Besides Neighbors, other conveÂnience stores, too, have seen success with full-service ice cream. Chains such as Cincinnati-based United Dairy Farmers and Saratoga Springs, New York-based Stewartâ€™s Shops have long featured scoop shops inside their stores. Currently, Altoona, Pennsylvania-based Sheetz is reportedly testing its Sheetz Bros. Creamery concept, which features soft-serve ice cream and toppings.
Still, the reality is that offering scoop service is labor intensive and most conÂvenience stores simply arenâ€™t cut out to be ice cream parlors. But that doesnâ€™t mean operators that canâ€™t fully commit to the category should write it off.
While ice cream accounts for the majorÂity (53.7%) of food, drug and mass merÂchandise (FDMx) retail sales in the froÂzen desserts category, other segments have been gaining share, according to Mintel. Frozen novelty sales increased 15% in FDMx outlets from 2006 to 2011, and at 40.9% of the frozen desserts category, theyâ€™re closing in on ice cream.
"I think itâ€™s a single-serving thing," said Colin Wright, trade relations coÂordinator at Turkey Hill Dairy, a manuÂfacturer of ice cream, frozen yogurt and other frozen treats based in Conestoga, Pennsylvania. "A lot of people have a hard time with serving size. When they fill their bowl [with ice cream] they give themselves too much, but with a single-serve [item] they can limit their calorie intake."
Another trend, according to manuÂfacturers, is pint-sized offerings. "Itâ€™s a great size for consumers who frequent convenience stores," said Carl Breed, director of marketing for Brenham, Texas-based Blue Bell Ice Cream, a maker of ice cream and frozen novelÂties. "If youâ€™re hungry enough, you can eat the whole thing. Itâ€™s a not-too-big, not-too-small product."
Wright says Turkey Hill has also seen success with pints in convenience stores, in part because the company offers flavor options, such as Chocolate Nutty Moose Tracks and Cinco de Mayo, not available in its larger size containers. He also suspects pints do well in convenience stores because theyâ€™re portable.
Youâ€™d have to have been hiding under a rock for the past few years not to notice the frozen yogurt craze thatâ€™s been sweeping the country. Initially spurred by upscale quick-service chains, the frozen yogurt trend â€" especially the tart varieties popularized by Pinkberry and Red Mango â€" is starting to trickle down to convenience stores.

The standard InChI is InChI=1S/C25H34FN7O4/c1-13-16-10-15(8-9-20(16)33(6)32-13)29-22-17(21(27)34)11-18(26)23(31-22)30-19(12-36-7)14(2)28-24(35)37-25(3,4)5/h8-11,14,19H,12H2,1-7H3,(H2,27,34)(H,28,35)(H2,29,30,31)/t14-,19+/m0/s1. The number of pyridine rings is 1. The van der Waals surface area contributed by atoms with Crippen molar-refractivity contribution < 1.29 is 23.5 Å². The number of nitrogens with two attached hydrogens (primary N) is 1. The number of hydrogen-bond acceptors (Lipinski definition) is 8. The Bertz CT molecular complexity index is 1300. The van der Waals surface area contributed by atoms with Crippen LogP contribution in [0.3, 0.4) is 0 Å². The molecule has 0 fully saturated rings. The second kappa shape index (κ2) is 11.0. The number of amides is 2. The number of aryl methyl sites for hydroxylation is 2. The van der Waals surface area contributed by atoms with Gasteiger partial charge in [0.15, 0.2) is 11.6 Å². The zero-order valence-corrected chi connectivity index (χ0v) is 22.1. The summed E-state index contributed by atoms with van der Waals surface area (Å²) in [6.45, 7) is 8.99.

"Weâ€™ve been approached by [conveÂnience store] companies," said Kindra Svendsen, marketing coordinator with G.S. Gelato & Desserts, a Fort Walton Beach, Florida-based supplier that recently launched Yogurtiamo, a line of soft-serve tart and non-tart frozen yogurt. "I think theyâ€™re looking for a point of differentiation in their stores."
In FDMx outlets, frozen yogurt sales increased 24% from 2006 to 2011, more than any other segment of the ice cream and frozen novelties category, according to Mintel. A reÂport from the market research company attributes that in part to frozen yogurtâ€™s "built-in better-for-you-image thanks to positive associations with regular yogurt," which has apÂpealed to health-conscious consumÂers, and Svendsen agrees.
"I definitely think that people have the perception that frozen yogurt is a healthier option," she said.
Pinkberry, Red Mango and other fro-yo chains have bolstered that imÂage by offering toppings such as fresh fruit pieces to accompany their prodÂucts. Svendson says fresh fruit may prove too labor-intensive to work in convenience stores but that dried ceÂreals, syrups, granola and crushed candies could work.
G.S. Gelato also offers soft-serve geÂlato, a milk-based cousin to ice cream, which, as the name suggests, is cream-based. "Itâ€™s a less fat, all-natural prodÂuct that uses fresh fruit and has no preservatives or fillers like ice cream," Svendsen said. As ice cream sales stagÂnate, she predicts alternatives such as gelato will see growth. "It could be the next tart frozen yogurt," she said.
Another up and comer could be Hawaiian shave ice, which NeighÂbors offers in addition to its ice cream products. With finer ice than that of a snow cone, Hawaiian shave ice is a water-based product flavored with different syrups. Mason says those items, sold in keiki (mini) through big kahuna (large) sizes priced from $1.99 to $6.99, are especially popular with kids.
As the weather heats up, hereâ€™s hopÂing your frozen treat sales do, too.
Jamie Hartford is a freelance writer based in Los Angeles. Read more of her work at jlhartford.com.